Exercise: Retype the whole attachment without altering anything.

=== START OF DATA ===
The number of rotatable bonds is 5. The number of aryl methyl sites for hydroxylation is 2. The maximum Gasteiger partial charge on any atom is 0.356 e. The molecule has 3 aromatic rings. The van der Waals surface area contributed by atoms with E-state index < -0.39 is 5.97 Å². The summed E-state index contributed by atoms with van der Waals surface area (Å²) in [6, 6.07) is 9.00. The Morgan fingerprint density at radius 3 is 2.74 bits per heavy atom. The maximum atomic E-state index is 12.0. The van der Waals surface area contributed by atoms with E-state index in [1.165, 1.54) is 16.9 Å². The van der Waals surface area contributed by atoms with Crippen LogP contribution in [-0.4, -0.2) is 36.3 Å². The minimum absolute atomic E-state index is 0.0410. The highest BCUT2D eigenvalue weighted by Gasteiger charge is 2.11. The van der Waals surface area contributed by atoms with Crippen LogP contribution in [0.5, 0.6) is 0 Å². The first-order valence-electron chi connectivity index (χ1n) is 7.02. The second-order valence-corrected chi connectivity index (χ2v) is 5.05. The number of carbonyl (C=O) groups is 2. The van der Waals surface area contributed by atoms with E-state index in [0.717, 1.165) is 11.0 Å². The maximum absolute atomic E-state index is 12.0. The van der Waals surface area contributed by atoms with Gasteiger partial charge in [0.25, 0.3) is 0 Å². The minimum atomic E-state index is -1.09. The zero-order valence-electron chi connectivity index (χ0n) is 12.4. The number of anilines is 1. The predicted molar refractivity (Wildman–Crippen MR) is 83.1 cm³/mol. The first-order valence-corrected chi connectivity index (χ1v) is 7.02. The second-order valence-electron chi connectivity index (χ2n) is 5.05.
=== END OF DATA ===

The number of rotatable bonds is 5. The number of aryl methyl sites for hydroxylation is 2. The maximum Gasteiger partial charge on any atom is 0.356 e. The molecule has 3 aromatic rings. The van der Waals surface area contributed by atoms with E-state index < -0.39 is 5.97 Å². The summed E-state index contributed by atoms with van der Waals surface area (Å²) in [6, 6.07) is 9.00. The Morgan fingerprint density at radius 3 is 2.74 bits per heavy atom. The maximum atomic E-state index is 12.0. The van der Waals surface area contributed by atoms with E-state index in [1.165, 1.54) is 16.9 Å². The van der Waals surface area contributed by atoms with Crippen LogP contribution in [-0.4, -0.2) is 36.3 Å². The minimum absolute atomic E-state index is 0.0410. The highest BCUT2D eigenvalue weighted by Gasteiger charge is 2.11. The van der Waals surface area contributed by atoms with Crippen LogP contribution in [0.5, 0.6) is 0 Å². The first-order valence-electron chi connectivity index (χ1n) is 7.02. The second-order valence-corrected chi connectivity index (χ2v) is 5.05. The number of carbonyl (C=O) groups is 2. The van der Waals surface area contributed by atoms with E-state index in [0.717, 1.165) is 11.0 Å². The maximum absolute atomic E-state index is 12.0. The van der Waals surface area contributed by atoms with Gasteiger partial charge in [0.25, 0.3) is 0 Å². The minimum atomic E-state index is -1.09. The zero-order valence-electron chi connectivity index (χ0n) is 12.4. The number of anilines is 1. The predicted molar refractivity (Wildman–Crippen MR) is 83.1 cm³/mol. The first-order valence-corrected chi connectivity index (χ1v) is 7.02. The second-order valence-electron chi connectivity index (χ2n) is 5.05.